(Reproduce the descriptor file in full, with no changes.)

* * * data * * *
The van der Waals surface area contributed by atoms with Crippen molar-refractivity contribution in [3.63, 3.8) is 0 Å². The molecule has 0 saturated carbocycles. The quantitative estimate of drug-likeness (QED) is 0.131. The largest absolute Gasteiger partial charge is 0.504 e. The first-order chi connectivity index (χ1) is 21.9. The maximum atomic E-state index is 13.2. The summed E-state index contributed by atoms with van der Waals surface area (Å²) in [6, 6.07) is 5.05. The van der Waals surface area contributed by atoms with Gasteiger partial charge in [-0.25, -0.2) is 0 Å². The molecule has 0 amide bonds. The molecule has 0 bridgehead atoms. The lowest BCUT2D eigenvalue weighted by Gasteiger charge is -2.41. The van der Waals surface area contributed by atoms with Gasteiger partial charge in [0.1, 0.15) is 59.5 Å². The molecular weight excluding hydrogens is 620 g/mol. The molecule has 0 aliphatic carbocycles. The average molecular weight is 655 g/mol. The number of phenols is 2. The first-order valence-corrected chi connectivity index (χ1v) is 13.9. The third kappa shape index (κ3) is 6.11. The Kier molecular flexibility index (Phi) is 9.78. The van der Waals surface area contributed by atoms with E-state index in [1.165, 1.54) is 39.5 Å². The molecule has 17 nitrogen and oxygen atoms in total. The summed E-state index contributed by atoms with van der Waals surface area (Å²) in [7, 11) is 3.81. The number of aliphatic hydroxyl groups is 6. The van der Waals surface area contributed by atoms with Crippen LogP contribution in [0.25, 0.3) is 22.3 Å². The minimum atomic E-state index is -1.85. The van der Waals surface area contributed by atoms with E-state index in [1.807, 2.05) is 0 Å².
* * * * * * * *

The van der Waals surface area contributed by atoms with Crippen molar-refractivity contribution in [3.63, 3.8) is 0 Å². The molecule has 0 saturated carbocycles. The quantitative estimate of drug-likeness (QED) is 0.131. The largest absolute Gasteiger partial charge is 0.504 e. The first-order chi connectivity index (χ1) is 21.9. The maximum atomic E-state index is 13.2. The summed E-state index contributed by atoms with van der Waals surface area (Å²) in [6, 6.07) is 5.05. The van der Waals surface area contributed by atoms with Gasteiger partial charge in [-0.25, -0.2) is 0 Å². The molecule has 0 amide bonds. The molecule has 0 bridgehead atoms. The lowest BCUT2D eigenvalue weighted by Gasteiger charge is -2.41. The van der Waals surface area contributed by atoms with Gasteiger partial charge in [0.1, 0.15) is 59.5 Å². The molecular weight excluding hydrogens is 620 g/mol. The molecule has 0 aliphatic carbocycles. The average molecular weight is 655 g/mol. The number of phenols is 2. The first-order valence-corrected chi connectivity index (χ1v) is 13.9. The third kappa shape index (κ3) is 6.11. The Kier molecular flexibility index (Phi) is 9.78. The van der Waals surface area contributed by atoms with E-state index in [1.165, 1.54) is 39.5 Å². The molecule has 17 nitrogen and oxygen atoms in total. The summed E-state index contributed by atoms with van der Waals surface area (Å²) in [7, 11) is 3.81. The number of aliphatic hydroxyl groups is 6. The van der Waals surface area contributed by atoms with Crippen LogP contribution in [0.25, 0.3) is 22.3 Å². The minimum atomic E-state index is -1.85. The van der Waals surface area contributed by atoms with E-state index in [1.807, 2.05) is 0 Å².